And everything, of course, is personal. In one of the compliments Netanyahu paid Uzi Arad, former director of the NSC, he said it was Arad’s obligation to be present at certain operations as the commanding officer. And yet, on the eve of the Turkish flotilla, this was something Netanyahu forgot as he went abroad; he failed to leave the ship’s helm in the hands of his official deputy, Vice Prime Minister Moshe Ya’alon, in his absence. The real power stayed with Barak who was not in charge of the important – and neglected – issues of policy, law and propaganda. This is exactly how Golda Meir acted in the first week of October 1973. She flew abroad, but her deputy, Yigal Allon, the rival of then Defense Minister Moshe Dayan, did not receive the critical reports about the severity of the risk of war with Syria and Egypt from the IDF, Military Intelligence, or even the Mossad, which reports directly to the prime minister

Almost 40 years later, the state comptroller’s report indicates that nothing real has changed. Brig. Gen. Israel Lior of the Yom Kippur War (and the Six-Day War) turned into Lt. Col. Azriel Nevo of the Lebanon War who turned into Maj. Gen. Yohanan Locker of the flotilla and discussions about Iran. The claim, which is a clear and gross violation of the law, that the NSC deals only with “political” matters, while “operations” are the responsibility of the military secretary/attaché, leaves the NSC doing the job of master sergeant and appoints Locker to be the operations officer of the State of Israel, without any apparatus or legal responsibility. Locker, who appears in the flotilla report as the “senior officer in the prime minister’s office,” acted, according to his own testimony, “out of a sense of responsibility and obligation to national security” – a lofty sentiment indeed – as opposed to having responsibility fixed in law, which if failed places the person in question in danger of being punished. Maj. Gen. Locker, therefore, was therefore just another one of Bibi’s enablers. The failure is personal.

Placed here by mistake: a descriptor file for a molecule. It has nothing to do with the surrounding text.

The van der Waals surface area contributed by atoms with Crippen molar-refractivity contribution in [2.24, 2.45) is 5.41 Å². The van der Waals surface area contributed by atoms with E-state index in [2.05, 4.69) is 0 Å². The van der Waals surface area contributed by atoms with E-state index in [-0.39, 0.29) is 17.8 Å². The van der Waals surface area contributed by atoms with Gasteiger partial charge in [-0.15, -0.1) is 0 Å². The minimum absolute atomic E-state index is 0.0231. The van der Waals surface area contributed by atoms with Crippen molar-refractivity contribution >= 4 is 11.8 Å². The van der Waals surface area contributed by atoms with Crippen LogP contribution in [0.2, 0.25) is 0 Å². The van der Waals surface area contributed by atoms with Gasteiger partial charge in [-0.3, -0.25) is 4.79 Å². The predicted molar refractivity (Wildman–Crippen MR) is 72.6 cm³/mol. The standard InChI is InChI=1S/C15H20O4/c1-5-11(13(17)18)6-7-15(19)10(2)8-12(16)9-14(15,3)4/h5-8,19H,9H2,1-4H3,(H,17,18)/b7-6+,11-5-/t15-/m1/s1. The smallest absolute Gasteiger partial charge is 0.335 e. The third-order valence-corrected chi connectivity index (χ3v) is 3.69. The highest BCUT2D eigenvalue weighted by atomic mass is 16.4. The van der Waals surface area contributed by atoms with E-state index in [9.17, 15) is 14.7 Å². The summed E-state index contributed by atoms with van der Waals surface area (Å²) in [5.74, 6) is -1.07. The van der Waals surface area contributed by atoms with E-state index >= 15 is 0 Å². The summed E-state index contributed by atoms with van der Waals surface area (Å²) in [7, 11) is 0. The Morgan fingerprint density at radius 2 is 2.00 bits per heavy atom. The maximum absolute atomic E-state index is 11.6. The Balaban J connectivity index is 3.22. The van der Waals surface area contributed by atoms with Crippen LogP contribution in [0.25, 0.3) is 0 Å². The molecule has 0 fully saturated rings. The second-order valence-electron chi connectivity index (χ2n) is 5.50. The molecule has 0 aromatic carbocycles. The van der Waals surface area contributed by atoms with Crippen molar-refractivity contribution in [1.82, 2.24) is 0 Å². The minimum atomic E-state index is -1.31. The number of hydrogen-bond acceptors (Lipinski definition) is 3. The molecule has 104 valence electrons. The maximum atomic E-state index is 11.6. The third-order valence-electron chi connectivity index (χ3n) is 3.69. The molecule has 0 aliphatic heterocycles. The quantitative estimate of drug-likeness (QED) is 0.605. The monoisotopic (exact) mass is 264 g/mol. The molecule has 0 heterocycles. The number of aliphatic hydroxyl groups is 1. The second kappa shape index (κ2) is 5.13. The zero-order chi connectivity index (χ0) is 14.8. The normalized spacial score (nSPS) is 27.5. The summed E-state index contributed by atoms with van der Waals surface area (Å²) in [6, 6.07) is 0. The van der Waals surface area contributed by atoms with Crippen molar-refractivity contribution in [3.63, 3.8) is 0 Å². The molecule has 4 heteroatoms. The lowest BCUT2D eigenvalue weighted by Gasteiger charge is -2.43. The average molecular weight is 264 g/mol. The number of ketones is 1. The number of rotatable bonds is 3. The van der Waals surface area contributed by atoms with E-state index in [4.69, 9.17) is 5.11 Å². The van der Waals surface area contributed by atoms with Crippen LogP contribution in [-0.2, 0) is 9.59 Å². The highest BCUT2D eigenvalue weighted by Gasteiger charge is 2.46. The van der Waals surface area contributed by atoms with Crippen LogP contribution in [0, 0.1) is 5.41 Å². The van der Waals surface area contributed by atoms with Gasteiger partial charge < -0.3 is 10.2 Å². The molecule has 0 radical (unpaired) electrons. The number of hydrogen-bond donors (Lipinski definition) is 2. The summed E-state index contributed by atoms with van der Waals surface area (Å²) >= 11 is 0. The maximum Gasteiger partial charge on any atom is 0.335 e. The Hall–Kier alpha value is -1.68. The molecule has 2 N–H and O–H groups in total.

This is also the spirit of the commanding officer. The comptroller reports that the army retains the monopoly on presenting military alternatives. This is not as obvious as it may seem. In the Lebanon War, for example, Ariel Sharon zealously guarded the sole authority to charge the General Staff with possible plans of operation, and insisted on getting a response by return mail. Sharon checked every effort by Mordechai Tzippori, also a former senior officer, to have the government sign off on requests for other alternatives whispered quietly behind closed IDF doors. The result? If Netanyahu, for example, wants to attack Iran, he only needs to place an order with the IDF to present general rather than specific operation plans. The army will let him know what force, manner and timing it proposes to use (even though this and an assessment of the American reaction and other angles of the battle of the day after, have nothing to do with the professional skills of the officer class).

And that’s the key to two aspects that apparently did not come under the comptroller’s looking glass. The first is the appointment of the chief of staff. Barak is honest when he denies that two years ago he asked the major generals who were candidates for the position of chief of staff about their stance on the Iranian question. There was no need. He wanted a sense of which of them, as chief of staff, would submit to him operational plans to his liking. The second aspect is Netanyahu’s desire to stay away from the operational details, which is why he turns his back on the NSC, located in his own backyard. If the Iran War is declared a success, it will be Netanyahu’s success, and if it fails – missiles massacring scores of Israelis, POW pilots climbing the gallows in Tehran – it will be the army’s fault, or at most the fault of the government minister responsible for the army.

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Benjamin Netanyahu appearing before the Turkel Commission, August 9, 2010. Credit: GPO
Satellite image showing the military complex at Parchin, Friday, Aug. 13, 2004. Credit: AP